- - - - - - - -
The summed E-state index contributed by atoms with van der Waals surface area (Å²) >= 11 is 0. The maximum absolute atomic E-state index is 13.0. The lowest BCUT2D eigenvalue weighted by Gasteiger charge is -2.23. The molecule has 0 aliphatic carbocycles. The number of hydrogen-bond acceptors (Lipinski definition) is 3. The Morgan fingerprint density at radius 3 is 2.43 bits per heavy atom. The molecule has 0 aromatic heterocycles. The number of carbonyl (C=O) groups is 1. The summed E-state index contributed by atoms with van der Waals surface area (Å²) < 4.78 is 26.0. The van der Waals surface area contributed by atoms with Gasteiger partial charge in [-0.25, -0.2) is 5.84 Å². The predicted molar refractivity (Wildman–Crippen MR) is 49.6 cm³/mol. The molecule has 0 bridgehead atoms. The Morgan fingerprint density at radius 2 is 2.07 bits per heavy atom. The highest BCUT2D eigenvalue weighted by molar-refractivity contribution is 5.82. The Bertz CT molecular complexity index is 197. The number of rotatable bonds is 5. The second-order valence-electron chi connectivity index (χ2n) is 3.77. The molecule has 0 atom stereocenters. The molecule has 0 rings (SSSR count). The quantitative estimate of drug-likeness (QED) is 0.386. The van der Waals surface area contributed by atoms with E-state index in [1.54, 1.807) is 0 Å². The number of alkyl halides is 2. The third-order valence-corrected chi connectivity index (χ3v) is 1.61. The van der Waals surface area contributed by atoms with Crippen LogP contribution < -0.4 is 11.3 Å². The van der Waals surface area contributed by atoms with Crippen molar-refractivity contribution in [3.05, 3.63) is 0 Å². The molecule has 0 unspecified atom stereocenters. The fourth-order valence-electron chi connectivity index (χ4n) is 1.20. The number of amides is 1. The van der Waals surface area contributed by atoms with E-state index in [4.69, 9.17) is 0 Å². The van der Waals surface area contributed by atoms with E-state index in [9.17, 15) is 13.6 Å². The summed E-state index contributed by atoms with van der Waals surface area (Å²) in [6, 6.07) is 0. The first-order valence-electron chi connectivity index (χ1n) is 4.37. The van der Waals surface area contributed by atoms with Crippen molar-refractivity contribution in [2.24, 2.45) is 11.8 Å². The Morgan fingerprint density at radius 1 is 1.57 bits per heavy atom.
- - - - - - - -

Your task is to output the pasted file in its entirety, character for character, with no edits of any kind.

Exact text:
The summed E-state index contributed by atoms with van der Waals surface area (Å²) >= 11 is 0. The maximum absolute atomic E-state index is 13.0. The lowest BCUT2D eigenvalue weighted by Gasteiger charge is -2.23. The molecule has 0 aliphatic carbocycles. The number of hydrogen-bond acceptors (Lipinski definition) is 3. The Morgan fingerprint density at radius 3 is 2.43 bits per heavy atom. The molecule has 0 aromatic heterocycles. The number of carbonyl (C=O) groups is 1. The summed E-state index contributed by atoms with van der Waals surface area (Å²) < 4.78 is 26.0. The van der Waals surface area contributed by atoms with Gasteiger partial charge in [-0.25, -0.2) is 5.84 Å². The predicted molar refractivity (Wildman–Crippen MR) is 49.6 cm³/mol. The molecule has 0 bridgehead atoms. The Morgan fingerprint density at radius 2 is 2.07 bits per heavy atom. The highest BCUT2D eigenvalue weighted by molar-refractivity contribution is 5.82. The Bertz CT molecular complexity index is 197. The number of rotatable bonds is 5. The second-order valence-electron chi connectivity index (χ2n) is 3.77. The molecule has 0 atom stereocenters. The molecule has 0 rings (SSSR count). The quantitative estimate of drug-likeness (QED) is 0.386. The van der Waals surface area contributed by atoms with E-state index in [1.54, 1.807) is 0 Å². The number of alkyl halides is 2. The third-order valence-corrected chi connectivity index (χ3v) is 1.61. The van der Waals surface area contributed by atoms with Crippen LogP contribution < -0.4 is 11.3 Å². The van der Waals surface area contributed by atoms with Crippen molar-refractivity contribution in [3.05, 3.63) is 0 Å². The molecule has 0 unspecified atom stereocenters. The fourth-order valence-electron chi connectivity index (χ4n) is 1.20. The number of amides is 1. The van der Waals surface area contributed by atoms with E-state index in [4.69, 9.17) is 0 Å². The van der Waals surface area contributed by atoms with E-state index in [9.17, 15) is 13.6 Å². The summed E-state index contributed by atoms with van der Waals surface area (Å²) in [6, 6.07) is 0. The first-order valence-electron chi connectivity index (χ1n) is 4.37. The van der Waals surface area contributed by atoms with Crippen molar-refractivity contribution in [2.24, 2.45) is 11.8 Å². The Morgan fingerprint density at radius 1 is 1.57 bits per heavy atom.